Extensification Versus Intensification: Revisiting the Role of Land in African Agricultural Growth
Guy Blaise Nkamleu, African Development Bank, Tunis
The consensus in international economic development circles is that agricultural growth in Africa is the cornerstone of the Millennium Development Goal of an annual growth rate above 7 percent a year required to achieve economic convergence with other developing countries, and to maintain a similar quality of life. The agricultural sector can improve the level of production either by using more input – mainly land (extensification) and/or by improving technological level. All these put together and harnessed determine both agricultural and economic growth in Africa.
African farmers have traditionally pursued shifting cultivation in response to population growth and declining soil fertility. Rural population growth and displacement, due to urban expansion and the gazetting of parks and protected areas, have long encouraged the cultivation of new land by extending farming into forests, wetlands, hillsides, and pastures. However, in much of Africa the extensification path is rapidly becoming unsustainable or impractical as land grows scarcer in the face of population growth.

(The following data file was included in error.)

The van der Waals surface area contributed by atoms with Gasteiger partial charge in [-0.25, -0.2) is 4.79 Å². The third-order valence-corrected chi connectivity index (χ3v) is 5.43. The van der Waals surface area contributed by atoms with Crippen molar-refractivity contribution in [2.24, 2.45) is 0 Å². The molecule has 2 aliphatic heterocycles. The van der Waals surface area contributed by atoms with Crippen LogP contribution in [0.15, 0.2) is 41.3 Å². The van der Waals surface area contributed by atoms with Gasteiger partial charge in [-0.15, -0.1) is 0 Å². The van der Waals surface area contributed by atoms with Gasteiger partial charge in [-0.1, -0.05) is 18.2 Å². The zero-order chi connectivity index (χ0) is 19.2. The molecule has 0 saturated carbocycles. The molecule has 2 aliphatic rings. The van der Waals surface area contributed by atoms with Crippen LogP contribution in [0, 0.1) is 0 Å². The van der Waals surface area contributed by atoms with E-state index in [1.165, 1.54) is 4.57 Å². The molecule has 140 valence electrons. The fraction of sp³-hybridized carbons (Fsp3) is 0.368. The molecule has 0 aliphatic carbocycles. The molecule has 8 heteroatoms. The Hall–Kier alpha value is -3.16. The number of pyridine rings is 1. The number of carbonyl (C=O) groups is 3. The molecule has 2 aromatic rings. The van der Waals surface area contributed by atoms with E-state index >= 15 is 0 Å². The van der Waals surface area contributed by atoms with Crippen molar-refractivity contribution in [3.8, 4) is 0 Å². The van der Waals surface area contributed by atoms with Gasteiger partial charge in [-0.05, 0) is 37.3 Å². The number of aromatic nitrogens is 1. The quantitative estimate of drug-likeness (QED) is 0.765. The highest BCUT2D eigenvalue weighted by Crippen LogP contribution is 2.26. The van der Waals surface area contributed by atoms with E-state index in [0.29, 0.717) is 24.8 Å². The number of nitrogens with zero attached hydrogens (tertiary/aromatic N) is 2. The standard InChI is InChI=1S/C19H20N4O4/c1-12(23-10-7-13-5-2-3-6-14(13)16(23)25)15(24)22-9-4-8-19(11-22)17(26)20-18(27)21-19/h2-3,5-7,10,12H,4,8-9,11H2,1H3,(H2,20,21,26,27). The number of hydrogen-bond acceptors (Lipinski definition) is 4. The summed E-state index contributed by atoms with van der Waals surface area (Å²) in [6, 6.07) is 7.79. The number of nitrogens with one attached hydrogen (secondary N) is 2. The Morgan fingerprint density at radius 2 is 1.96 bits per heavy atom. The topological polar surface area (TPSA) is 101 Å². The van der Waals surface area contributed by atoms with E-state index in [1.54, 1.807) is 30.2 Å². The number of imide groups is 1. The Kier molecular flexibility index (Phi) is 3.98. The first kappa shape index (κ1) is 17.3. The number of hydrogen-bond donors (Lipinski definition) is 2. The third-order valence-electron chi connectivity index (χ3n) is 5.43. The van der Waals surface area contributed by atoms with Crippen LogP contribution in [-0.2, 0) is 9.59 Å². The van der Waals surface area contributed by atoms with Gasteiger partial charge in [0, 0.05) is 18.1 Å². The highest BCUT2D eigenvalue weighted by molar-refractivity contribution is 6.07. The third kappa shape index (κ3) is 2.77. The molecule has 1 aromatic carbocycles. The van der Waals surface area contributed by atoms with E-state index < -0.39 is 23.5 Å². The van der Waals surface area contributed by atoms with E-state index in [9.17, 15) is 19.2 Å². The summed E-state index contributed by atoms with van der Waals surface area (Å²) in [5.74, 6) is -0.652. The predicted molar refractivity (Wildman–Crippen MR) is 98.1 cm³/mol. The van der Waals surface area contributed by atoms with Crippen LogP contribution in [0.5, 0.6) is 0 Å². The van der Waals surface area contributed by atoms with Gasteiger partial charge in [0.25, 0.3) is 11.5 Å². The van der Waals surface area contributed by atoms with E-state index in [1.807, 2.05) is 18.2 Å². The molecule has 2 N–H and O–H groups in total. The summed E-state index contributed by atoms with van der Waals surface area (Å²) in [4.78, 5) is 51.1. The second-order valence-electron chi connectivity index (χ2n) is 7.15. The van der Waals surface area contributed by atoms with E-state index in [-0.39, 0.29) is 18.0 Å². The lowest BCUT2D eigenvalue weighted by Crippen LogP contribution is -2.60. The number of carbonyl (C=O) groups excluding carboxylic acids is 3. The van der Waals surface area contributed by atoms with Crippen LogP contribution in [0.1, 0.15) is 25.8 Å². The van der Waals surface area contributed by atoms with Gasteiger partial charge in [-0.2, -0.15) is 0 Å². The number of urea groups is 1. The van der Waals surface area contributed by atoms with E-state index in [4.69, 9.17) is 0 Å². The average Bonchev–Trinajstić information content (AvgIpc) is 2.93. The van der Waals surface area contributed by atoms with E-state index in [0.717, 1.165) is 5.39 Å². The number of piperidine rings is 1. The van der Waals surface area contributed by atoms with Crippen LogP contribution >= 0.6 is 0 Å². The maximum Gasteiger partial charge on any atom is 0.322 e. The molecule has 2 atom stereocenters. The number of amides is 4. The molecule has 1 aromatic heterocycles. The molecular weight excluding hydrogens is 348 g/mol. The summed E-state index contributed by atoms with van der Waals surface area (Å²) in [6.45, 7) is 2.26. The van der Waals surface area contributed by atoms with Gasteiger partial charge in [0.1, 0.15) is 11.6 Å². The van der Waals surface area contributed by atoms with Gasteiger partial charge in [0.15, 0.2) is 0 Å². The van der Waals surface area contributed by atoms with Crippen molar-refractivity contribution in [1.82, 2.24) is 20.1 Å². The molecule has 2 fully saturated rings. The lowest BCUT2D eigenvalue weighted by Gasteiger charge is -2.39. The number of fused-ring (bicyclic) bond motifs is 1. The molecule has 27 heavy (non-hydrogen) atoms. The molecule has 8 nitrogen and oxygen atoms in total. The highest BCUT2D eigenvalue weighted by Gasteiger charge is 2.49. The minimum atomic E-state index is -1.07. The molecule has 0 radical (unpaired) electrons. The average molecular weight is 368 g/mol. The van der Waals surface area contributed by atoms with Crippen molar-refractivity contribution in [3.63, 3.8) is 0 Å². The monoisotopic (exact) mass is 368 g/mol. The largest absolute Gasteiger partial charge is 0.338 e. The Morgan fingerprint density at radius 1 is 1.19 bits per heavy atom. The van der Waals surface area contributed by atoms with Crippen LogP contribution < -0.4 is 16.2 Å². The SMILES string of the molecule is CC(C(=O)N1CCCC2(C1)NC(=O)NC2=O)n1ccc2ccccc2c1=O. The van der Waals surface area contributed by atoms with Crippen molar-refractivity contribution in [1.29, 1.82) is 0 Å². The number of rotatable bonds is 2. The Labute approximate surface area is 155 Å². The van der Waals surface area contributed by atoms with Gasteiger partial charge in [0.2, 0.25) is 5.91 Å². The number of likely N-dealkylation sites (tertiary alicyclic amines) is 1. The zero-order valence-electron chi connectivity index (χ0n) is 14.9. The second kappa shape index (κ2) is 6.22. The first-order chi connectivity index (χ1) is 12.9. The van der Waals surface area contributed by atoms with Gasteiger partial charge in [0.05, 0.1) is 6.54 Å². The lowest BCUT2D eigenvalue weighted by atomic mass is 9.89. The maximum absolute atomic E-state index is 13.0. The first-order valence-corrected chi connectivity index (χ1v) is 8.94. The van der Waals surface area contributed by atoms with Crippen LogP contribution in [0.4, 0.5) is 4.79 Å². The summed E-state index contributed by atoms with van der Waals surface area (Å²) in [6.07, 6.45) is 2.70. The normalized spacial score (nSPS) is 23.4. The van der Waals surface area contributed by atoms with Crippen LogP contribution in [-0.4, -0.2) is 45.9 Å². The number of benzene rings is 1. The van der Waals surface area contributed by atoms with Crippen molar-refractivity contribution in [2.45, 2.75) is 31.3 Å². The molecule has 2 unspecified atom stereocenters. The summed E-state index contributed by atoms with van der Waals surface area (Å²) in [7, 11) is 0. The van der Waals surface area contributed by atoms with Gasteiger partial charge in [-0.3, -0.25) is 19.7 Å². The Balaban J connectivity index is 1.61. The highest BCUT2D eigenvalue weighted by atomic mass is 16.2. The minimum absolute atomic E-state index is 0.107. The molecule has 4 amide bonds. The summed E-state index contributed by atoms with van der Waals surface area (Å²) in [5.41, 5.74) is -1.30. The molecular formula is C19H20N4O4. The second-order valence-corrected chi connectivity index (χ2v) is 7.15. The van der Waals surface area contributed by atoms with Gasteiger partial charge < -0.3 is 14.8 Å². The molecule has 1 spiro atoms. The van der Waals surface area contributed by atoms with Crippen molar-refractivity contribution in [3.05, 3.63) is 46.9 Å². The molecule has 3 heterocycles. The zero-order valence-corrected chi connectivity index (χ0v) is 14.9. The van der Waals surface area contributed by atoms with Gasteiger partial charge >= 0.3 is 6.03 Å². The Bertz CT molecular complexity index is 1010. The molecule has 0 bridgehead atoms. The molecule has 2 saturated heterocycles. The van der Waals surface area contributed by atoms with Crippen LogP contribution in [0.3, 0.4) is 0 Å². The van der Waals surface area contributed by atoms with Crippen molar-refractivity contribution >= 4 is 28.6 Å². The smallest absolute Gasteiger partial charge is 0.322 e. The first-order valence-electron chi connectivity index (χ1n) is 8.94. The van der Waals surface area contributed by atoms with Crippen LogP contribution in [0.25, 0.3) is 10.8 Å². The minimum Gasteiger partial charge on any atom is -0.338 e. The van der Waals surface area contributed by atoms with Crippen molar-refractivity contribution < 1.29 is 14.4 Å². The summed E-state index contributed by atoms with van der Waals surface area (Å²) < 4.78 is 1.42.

The present paper revisits the extensification-intensification paradigm in the African agricultural context, and explores the ability of land use pattern and technological progress to keep up with population growth. Using macro panel data downloaded from FAOSTAT, the focus of the study is on investigating whether the production structure of the agricultural sector has changed during the last decades. In particular, the study sheds light on the state of land use in the agricultural sector, and estimates how much growth in output is associated with growth in land area and other physical capital, and how much growth is due to total factor productivity.
Results suggest that the contribution of factor inputs on agricultural growth has been globally larger than that of total factor productivity. In relation to land resources, we found that agricultural land expansion is increasing and the system is getting closer to the limit. The African agricultural sector still follows an extensive and unsustainable production pathway. Although declining, the contribution of land increase on the production growth is still quite high. The study also highlights the extent to which land use pattern and agricultural growth contributors has varied over time. The paper ends by drawing implications for policy targeting in the context of the food crisis and the need for a more greening agriculture.
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